Organizations require human resources to survive and one of the main responsibilities of a manager or organizational head is to ensure that all employees in an entity exhibit a high spirit and motivation. This ensures that the mission and vision of the employer organization are met. Moreover, the quality of work delivered by each worker contributes directly to the general performance of an organization. Such thus reinstates the need for HR managers to make informed decisions of which performance management paradigm to use. Ideally, there exist at least two forms of performance management systems. One such paradigm is the formal performance review approach, which uses standard set laws and procedures to generate performance records of different employees.
The performance feedback model forms the other choice that an HR manager can make. As opposed to the appraisal option, the feedback model makes the performance management paradigm informal, free, inclusive, and encouraging (Kramar, 2014). Nonetheless, the nature and environment of an organization highly determine the model of performance management to adopt. As such, an entity with strict culture can only use the appraisal system, while those embracing the open culture and environment can benefit highly from the feedback system. Moreover, an organization with trust and commitment issues, especially among managers and supervisors, risks a lot by going the feedback way (Mello, 2018). That is because the absence of serious HR leaders would jeopardize the whole organization under such a condition.
The Use of the Performance Management System
Selections have costs and every decision that an organization or a leader makes bears consequences that can either be positive or negative. As noted earlier, there exist different styles of performance management models. Such include the performance feedback and performance appraisal paradigms. Choosing any of these systems exposes an organization to both pros and cons. One of the pros related to opting for the performance appraisal paradigm is that such allows an organization to act formally. Additionally, the choice also saves entities the pain of having to resolve bias-related issues resulting from opinionated supervisors and managers who undertake workers’ reviews, another benefit.
Thirdly, going the appraisal way makes it possible for entities to save time, while operating legally. A major disadvantage concerning opting for the appraisal system regards to the demotivation challenge. The challenge mainly comes from rating employees without directly collaboratively involving them. Choosing the feedback option has benefits like boosting employees’ motivation, nurturing collaborative organizational culture, increasing workers’ commitment, and reducing pressure between the management team and the subordinate staff (Das, 2020). However, issues like supervisor biases and delays serve as cons associated to the feedback option.
Who evaluates it?
Several parties can undertake performance checks based on the chosen system that an organization uses. Supervisors and managers are often the mandated parties to appraise employees under the appraisal system. The involvement of these two parties has advantages like clarity and time preservation. A major problem with the involvement of these two parties is the lack of openness and the potential to have the other workers feel assumed. A supervisor, peers, managers, and self can undertake the evaluation process under the feedback paradigm. Benefits of such people include promoting openness, cultivation of collaborative environment, and nurturing teamwork. Problems with the move include time wastage and the potential to acquire biased feedback.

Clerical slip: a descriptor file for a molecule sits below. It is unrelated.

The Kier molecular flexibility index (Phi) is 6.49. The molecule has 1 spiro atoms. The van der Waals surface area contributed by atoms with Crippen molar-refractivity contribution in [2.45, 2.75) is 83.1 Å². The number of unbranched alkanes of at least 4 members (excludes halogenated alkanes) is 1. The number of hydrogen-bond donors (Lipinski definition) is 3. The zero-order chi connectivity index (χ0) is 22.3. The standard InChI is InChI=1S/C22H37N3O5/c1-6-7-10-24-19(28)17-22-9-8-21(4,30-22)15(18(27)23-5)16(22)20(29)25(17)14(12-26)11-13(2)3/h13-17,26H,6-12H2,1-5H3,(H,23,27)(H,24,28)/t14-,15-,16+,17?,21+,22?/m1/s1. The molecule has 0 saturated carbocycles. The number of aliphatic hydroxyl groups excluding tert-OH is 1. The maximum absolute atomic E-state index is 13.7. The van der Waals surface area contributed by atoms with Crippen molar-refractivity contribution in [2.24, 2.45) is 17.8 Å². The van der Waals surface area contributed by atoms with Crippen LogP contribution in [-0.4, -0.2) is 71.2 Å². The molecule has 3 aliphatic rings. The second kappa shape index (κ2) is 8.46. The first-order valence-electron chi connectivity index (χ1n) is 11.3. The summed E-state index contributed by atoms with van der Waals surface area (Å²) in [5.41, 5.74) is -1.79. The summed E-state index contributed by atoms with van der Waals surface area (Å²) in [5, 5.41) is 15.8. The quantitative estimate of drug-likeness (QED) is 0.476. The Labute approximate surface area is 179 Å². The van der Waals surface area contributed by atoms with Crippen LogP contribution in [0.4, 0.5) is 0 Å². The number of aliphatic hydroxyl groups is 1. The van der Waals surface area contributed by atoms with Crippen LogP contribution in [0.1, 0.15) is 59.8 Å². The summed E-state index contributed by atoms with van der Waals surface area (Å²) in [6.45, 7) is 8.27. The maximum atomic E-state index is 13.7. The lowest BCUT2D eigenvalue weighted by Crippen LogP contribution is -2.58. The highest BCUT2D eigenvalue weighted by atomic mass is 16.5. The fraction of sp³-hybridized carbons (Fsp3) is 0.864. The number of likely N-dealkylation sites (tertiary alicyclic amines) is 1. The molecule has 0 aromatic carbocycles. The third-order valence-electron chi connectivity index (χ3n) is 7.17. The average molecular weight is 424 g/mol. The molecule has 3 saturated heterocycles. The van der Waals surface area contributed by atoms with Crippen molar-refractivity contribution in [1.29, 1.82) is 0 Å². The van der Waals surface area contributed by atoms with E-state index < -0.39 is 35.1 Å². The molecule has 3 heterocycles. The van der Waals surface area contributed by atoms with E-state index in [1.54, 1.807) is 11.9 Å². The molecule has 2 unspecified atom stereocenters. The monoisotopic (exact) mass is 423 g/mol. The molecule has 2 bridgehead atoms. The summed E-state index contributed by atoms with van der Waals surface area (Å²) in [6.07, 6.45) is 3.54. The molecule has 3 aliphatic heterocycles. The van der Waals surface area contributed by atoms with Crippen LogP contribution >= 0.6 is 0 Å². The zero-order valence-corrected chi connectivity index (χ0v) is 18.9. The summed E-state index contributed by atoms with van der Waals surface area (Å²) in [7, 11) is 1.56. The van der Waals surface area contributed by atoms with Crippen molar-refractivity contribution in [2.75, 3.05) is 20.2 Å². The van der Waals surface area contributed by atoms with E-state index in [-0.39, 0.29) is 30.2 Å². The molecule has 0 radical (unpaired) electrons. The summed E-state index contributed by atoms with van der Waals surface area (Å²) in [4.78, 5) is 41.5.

What is evaluated?
Evaluating behavior has benefits like motivating morality and commitment, while such may also lead to branding. Evaluating traits further exhibits benefits like commitment promotion and promoting cultural fittingness, while such may also lead to branding, fear, and lack of reduced commitment (Kramar, 2014). Similarly, evaluating results may lead to increased productivity, while causing adverse effects like misunderstandings and demotivation, especially if employees feel that their efforts are not appreciated adequately.
How performance is evaluated?
- Promotes productivity.
- Effective in strict environments.
- Piles undue pressure on employees.
- Potential to convert workers into unfeeling zombies (Mello, 2018).
The methods of evaluation
- Promotes formalness.
- Saves time.
- Prevents bias issues.
- Can cause demotivation.
- Kills collaboration.
- Leaves workers in darkness, never open.
- Promotes collaboration.
- Promotes teamwork.
- Highly open.
- Time consuming.
- More susceptible to biased feedback
Das, G. A. (2020). Strategic human resource management: Formulating and implementing HR strategies for a competitive advantage. Taylor & Francis Group.
Kramar, R. (2014). Beyond strategic human resource management: is sustainable human resource management the next approach? The International Journal of Human Resource Management, 25(8), 1069–1089. Web.
Mello, J. A. (2018). Strategic Human Resource Management. South-Western.